As you may be aware, in recent years an increasing number of class action lawsuits have been filed against employers alleging non-compliance with the Fair Credit Reporting Act (FCRA). We observe an evolving trend in some federal circuits of narrowly interpreting the FCRA's "stand alone" disclosure and "clear and conspicuous" disclosure requirements. In a recent opinion from the Ninth Circuit Court of Appeals (Gilberg v. California Check Cashing Stores), the court held that employers may violate the FCRA and California's Investigative Consumer Reporting Agencies Act (ICRAA) by including "extraneous" state law notices and potentially "confusing" language in background check disclosure forms.
Both the FCRA and California’s ICRAA regulate background screening and the process employers must follow when ordering and using background reports for employment (and other) purposes. Under both statutes, before a consumer report (including a criminal or other background report) can be ordered on a candidate or employee, users of consumer reports must provide the individual a “clear and conspicuous disclosure” that “a consumer report may be obtained for employment purposes” and are further required to ensure that such disclosure be “in a document that consists solely of the disclosure.”
Last week, the Ninth Circuit Court of Appeals held in Gilberg that the statutory language (both the FCRA and the ICRAA), prohibits employers from including any additional language in the disclosure document. Within the Ninth Circuit, employers cannot include disclosures required by other state laws in the same document that contains the disclosure required by the FCRA. The court also indicated that language in the disclosure document that could confuse a reasonable person about his or her rights under the FCRA (or ICRAA) likely will violate the laws’ “clear and conspicuous” requirement.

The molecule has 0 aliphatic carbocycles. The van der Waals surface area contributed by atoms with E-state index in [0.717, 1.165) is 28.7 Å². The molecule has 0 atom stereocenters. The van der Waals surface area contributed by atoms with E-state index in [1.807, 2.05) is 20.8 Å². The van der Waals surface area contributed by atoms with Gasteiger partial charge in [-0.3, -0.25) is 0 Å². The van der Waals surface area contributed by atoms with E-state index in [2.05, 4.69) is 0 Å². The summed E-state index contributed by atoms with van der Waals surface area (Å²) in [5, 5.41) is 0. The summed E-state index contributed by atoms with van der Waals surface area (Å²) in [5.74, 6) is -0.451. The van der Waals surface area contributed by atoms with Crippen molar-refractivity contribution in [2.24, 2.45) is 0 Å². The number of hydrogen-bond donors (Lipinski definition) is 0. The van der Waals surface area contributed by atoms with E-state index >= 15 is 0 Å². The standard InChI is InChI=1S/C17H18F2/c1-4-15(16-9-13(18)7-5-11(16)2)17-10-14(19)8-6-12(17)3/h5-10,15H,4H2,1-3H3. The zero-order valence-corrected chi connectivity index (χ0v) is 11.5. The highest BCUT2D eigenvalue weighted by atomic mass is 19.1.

Orange Tree’s CandidateConnect site already incorporates separate stand-alone state and federal disclosures. In the wake of Gilberg, employers should reexamine their background check forms and online screens and processes. Employers should ensure that the FCRA and ICRAA-mandated disclosures are contained in separate, stand-alone documents, distinct from any other paperwork. Further, employers should make sure to use language that is clear, concise, and free from any errors or wording that could confuse a candidate about his or her rights under the FCRA or state laws.